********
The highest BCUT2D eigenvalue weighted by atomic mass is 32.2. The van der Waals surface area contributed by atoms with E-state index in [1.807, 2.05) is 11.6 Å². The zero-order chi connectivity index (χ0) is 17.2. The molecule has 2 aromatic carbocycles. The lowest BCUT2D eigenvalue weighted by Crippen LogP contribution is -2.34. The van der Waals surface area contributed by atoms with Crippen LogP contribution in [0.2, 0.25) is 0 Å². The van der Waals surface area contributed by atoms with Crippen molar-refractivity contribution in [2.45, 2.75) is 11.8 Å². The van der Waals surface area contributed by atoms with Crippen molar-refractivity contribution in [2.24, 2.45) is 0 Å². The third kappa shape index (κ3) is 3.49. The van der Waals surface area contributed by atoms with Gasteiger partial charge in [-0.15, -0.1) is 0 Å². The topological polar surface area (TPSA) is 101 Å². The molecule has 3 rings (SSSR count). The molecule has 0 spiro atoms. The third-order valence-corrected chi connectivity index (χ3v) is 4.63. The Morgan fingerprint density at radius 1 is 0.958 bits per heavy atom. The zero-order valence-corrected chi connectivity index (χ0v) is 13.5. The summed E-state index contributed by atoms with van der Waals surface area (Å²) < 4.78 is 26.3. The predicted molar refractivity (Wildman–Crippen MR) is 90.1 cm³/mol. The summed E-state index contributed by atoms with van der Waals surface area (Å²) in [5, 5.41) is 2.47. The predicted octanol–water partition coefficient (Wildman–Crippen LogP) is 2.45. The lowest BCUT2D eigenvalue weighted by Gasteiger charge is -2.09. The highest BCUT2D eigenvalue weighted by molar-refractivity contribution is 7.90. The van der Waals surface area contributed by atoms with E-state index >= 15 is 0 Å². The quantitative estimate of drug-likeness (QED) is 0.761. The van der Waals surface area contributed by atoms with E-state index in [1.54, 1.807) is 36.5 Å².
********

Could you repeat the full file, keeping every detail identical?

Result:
The highest BCUT2D eigenvalue weighted by atomic mass is 32.2. The van der Waals surface area contributed by atoms with E-state index in [1.807, 2.05) is 11.6 Å². The zero-order chi connectivity index (χ0) is 17.2. The molecule has 2 aromatic carbocycles. The lowest BCUT2D eigenvalue weighted by Crippen LogP contribution is -2.34. The van der Waals surface area contributed by atoms with Crippen LogP contribution in [0.2, 0.25) is 0 Å². The van der Waals surface area contributed by atoms with Crippen molar-refractivity contribution in [2.45, 2.75) is 11.8 Å². The van der Waals surface area contributed by atoms with Crippen molar-refractivity contribution in [2.24, 2.45) is 0 Å². The third kappa shape index (κ3) is 3.49. The van der Waals surface area contributed by atoms with Gasteiger partial charge in [-0.15, -0.1) is 0 Å². The topological polar surface area (TPSA) is 101 Å². The molecule has 3 rings (SSSR count). The molecule has 0 spiro atoms. The third-order valence-corrected chi connectivity index (χ3v) is 4.63. The Morgan fingerprint density at radius 1 is 0.958 bits per heavy atom. The zero-order valence-corrected chi connectivity index (χ0v) is 13.5. The summed E-state index contributed by atoms with van der Waals surface area (Å²) < 4.78 is 26.3. The predicted molar refractivity (Wildman–Crippen MR) is 90.1 cm³/mol. The summed E-state index contributed by atoms with van der Waals surface area (Å²) in [5, 5.41) is 2.47. The predicted octanol–water partition coefficient (Wildman–Crippen LogP) is 2.45. The lowest BCUT2D eigenvalue weighted by Gasteiger charge is -2.09. The highest BCUT2D eigenvalue weighted by molar-refractivity contribution is 7.90. The van der Waals surface area contributed by atoms with E-state index >= 15 is 0 Å². The quantitative estimate of drug-likeness (QED) is 0.761. The van der Waals surface area contributed by atoms with E-state index in [1.54, 1.807) is 36.5 Å².